Jordan Zimmermann Rumors

Stark’s Latest: Zimmermann, Scherzer, Tigers

Only three free agents make Jayson Stark’s list of the top 10 players to watch during the Winter Meetings, reflecting the feeling from several baseball executives that the trade front could be much busier than the free agency front in the coming days.  Jon Lester is the key domino in the process, as in the words of one NL executive, “he sets the free-agent market and kick-starts the trade market. Depending on when he signs, he could create the greatest Winter Meetings in decades or the most boring.”  Here’s some more from ESPN’s Stark…

  • “The most widespread front-office conspiracy theory” sees the Nationals trading Jordan Zimmermann and then signing Max Scherzer.  This scenario is “so obvious it makes me question if it’s real,” one GM said.  Clearly a lot of factors would have to fall into place for the Nats to pull this off, though they’re known to be listening to offers for Zimmermann, who will be a free agent after the 2015 season.  Scott Boras, Scherzer’s agent, is known for waiting until deep into the offseason to find a preferred deal for his clients, which could give Washington more time to line up a Zimmermann trade.
  • Beyond Zimmermann, the Nationals are also listening to offers for Ian Desmond, Doug Fister, Denard Span and Tyler Clippard.  All of these players can hit free agency after 2015, making Washington the “team with the potential to make the biggest deal of the offseason. And maybe not just one,” Stark writes.
  • The Tigers are “listening intently” to offers for David Price and Rick Porcello, though they’ll only deal one of the two, and Detroit would only move Price if they can re-sign Scherzer.  “The Tigers have made it clear they aren’t subtracting any starting pitchers unless they have a replacement lined up,” Stark writes.  I’d note that the newly-acquired Shane Greene could be such a potential replacement for Porcello, who Stark says is the more likely to be traded than Price.
  • Phillies GM Ruben Amaro has told teams interested in Cole Hamels to make an offer if they wish, but the Phils are waiting to see where the big free agent arms go before they seriously start exploring a Hamels trade.  Several teams have said the Phillies’ asking price for Hamels is far too high, and one rival official tells Stark that the pitching market is too deep for the Phillies to expect both top prospects and Hamels’ entire contract to be absorbed in a deal.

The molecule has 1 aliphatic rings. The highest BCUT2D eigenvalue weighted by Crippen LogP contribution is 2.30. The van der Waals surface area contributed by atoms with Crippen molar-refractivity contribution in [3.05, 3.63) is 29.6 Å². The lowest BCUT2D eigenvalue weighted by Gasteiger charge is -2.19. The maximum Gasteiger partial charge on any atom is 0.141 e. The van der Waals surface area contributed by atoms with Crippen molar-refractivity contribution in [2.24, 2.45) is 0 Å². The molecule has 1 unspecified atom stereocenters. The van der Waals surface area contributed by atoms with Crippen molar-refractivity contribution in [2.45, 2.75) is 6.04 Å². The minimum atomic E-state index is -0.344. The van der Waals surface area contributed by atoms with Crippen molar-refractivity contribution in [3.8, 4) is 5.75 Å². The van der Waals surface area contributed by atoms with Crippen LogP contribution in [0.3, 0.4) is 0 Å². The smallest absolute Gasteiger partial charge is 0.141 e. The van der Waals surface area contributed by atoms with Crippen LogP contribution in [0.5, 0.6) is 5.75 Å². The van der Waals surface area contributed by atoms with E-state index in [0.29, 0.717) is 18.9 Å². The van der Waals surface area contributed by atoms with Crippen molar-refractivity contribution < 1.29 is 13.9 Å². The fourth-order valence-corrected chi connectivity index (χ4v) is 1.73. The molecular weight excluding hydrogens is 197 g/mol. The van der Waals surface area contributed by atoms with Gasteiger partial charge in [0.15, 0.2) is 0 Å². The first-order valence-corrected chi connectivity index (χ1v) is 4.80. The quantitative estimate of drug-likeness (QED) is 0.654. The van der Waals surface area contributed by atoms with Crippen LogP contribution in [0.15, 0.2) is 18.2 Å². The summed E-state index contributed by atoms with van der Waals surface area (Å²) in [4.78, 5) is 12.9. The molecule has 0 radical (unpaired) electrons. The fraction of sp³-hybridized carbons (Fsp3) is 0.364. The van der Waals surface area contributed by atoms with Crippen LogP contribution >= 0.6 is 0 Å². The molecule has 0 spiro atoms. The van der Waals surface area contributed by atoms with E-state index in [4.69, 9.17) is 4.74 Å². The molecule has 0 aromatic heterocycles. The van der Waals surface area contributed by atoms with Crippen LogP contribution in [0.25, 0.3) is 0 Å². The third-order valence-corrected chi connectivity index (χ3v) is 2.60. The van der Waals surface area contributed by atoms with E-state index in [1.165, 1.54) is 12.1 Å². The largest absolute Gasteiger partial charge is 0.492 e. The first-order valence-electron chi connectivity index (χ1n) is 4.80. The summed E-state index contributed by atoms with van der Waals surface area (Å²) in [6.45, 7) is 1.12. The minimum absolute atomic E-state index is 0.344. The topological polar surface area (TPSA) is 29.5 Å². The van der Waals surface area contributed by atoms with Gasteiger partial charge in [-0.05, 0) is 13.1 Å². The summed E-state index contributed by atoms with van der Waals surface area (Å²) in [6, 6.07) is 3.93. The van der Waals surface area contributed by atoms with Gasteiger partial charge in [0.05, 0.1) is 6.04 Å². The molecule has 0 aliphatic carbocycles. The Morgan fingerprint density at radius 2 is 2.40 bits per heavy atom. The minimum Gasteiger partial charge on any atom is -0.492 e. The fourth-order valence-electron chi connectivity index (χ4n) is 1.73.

• Jeff Samardzija is likelier to be dealt before Hamels, one executive predicts, since the Athletics are more aggressively shopping their right-hander.  We’ve already heard that the White Sox, to name one team, have discussed a Samardzija trade with the A’s.  One exec warns that the A’s could have trouble finding their desired return for Samardzija, since “it’s just hard to give up a lot of value for a one-year pitcher.”
  • The Red Sox are open to trading any position player except for Mookie Betts, Xander Bogaerts, Rusney Castillo and Christian Vazquez, Stark writes.  It also goes without saying that David Ortiz and Dustin Pedroia won’t be dealt, not to mention the newly-signed Pablo Sandoval and Hanley Ramirez.

Quick Hits: A’s, Rockies, Morales, Albers

With the Winter Meetings just a week away, MLB.com’s Anthony Castrovince names the top ten Hot Stove storylines heading into December. How the top-tier starting pitcher market shakes out heads the list, according to Castrovince, who notes the trade market for the likes of Cole Hamels, Jordan Zimmermann, and Jeff Samardzija will heat up once free agents Jon Lester and Max Scherzer sign. Among Castrovince’s other top headlines this month are whether the Braves trade Justin Upton and how the Red Sox and Dodgers deal with their surplus of outfielders.

Elsewhere in baseball on the final day of November:

  • After A’s GM Billy Beane signed Billy Butler to a $30MM deal and traded third baseman Josh Donaldson to the Blue Jays, Steve Melewski of MASNsports.com isn’t sure what the plan is in Oakland.
  • The best way for the Rockies to become contenders is for Carlos Gonzalez and Troy Tulowitzki to be healthy and productive, but it would be daring for GM Jeff Bridich to trade the duo in search of salary relief to address areas of concern, opines MLB.com’s Tracy Ringolsby.